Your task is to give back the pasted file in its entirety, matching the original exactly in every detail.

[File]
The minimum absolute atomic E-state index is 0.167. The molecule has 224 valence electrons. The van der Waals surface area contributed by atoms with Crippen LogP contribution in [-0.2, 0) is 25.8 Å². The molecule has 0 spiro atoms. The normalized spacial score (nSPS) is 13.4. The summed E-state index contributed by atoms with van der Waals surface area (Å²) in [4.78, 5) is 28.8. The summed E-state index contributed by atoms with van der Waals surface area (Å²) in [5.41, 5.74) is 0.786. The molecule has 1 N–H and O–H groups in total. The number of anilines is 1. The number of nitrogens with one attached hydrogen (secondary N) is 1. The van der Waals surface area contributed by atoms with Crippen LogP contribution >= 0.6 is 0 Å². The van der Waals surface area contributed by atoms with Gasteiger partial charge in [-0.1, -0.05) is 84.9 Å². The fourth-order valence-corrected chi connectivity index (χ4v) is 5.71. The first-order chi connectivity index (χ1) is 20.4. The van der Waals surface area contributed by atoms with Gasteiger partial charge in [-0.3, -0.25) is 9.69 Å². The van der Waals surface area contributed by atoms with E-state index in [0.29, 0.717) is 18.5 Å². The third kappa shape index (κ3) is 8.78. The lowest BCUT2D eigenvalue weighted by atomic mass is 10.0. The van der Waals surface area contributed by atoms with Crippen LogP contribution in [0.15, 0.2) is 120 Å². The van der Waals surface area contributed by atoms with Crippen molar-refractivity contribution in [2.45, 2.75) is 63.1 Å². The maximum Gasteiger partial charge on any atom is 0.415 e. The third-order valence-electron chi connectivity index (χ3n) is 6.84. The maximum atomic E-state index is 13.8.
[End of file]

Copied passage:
The minimum absolute atomic E-state index is 0.167. The molecule has 224 valence electrons. The van der Waals surface area contributed by atoms with Crippen LogP contribution in [-0.2, 0) is 25.8 Å². The molecule has 0 spiro atoms. The normalized spacial score (nSPS) is 13.4. The summed E-state index contributed by atoms with van der Waals surface area (Å²) in [4.78, 5) is 28.8. The summed E-state index contributed by atoms with van der Waals surface area (Å²) in [5.41, 5.74) is 0.786. The molecule has 1 N–H and O–H groups in total. The number of anilines is 1. The number of nitrogens with one attached hydrogen (secondary N) is 1. The van der Waals surface area contributed by atoms with Crippen LogP contribution >= 0.6 is 0 Å². The van der Waals surface area contributed by atoms with Gasteiger partial charge in [-0.1, -0.05) is 84.9 Å². The fourth-order valence-corrected chi connectivity index (χ4v) is 5.71. The first-order chi connectivity index (χ1) is 20.4. The van der Waals surface area contributed by atoms with Gasteiger partial charge in [-0.3, -0.25) is 9.69 Å². The van der Waals surface area contributed by atoms with E-state index in [0.29, 0.717) is 18.5 Å². The third kappa shape index (κ3) is 8.78. The lowest BCUT2D eigenvalue weighted by atomic mass is 10.0. The van der Waals surface area contributed by atoms with Crippen LogP contribution in [0.15, 0.2) is 120 Å². The van der Waals surface area contributed by atoms with Crippen molar-refractivity contribution in [2.45, 2.75) is 63.1 Å². The maximum Gasteiger partial charge on any atom is 0.415 e. The third-order valence-electron chi connectivity index (χ3n) is 6.84. The maximum atomic E-state index is 13.8.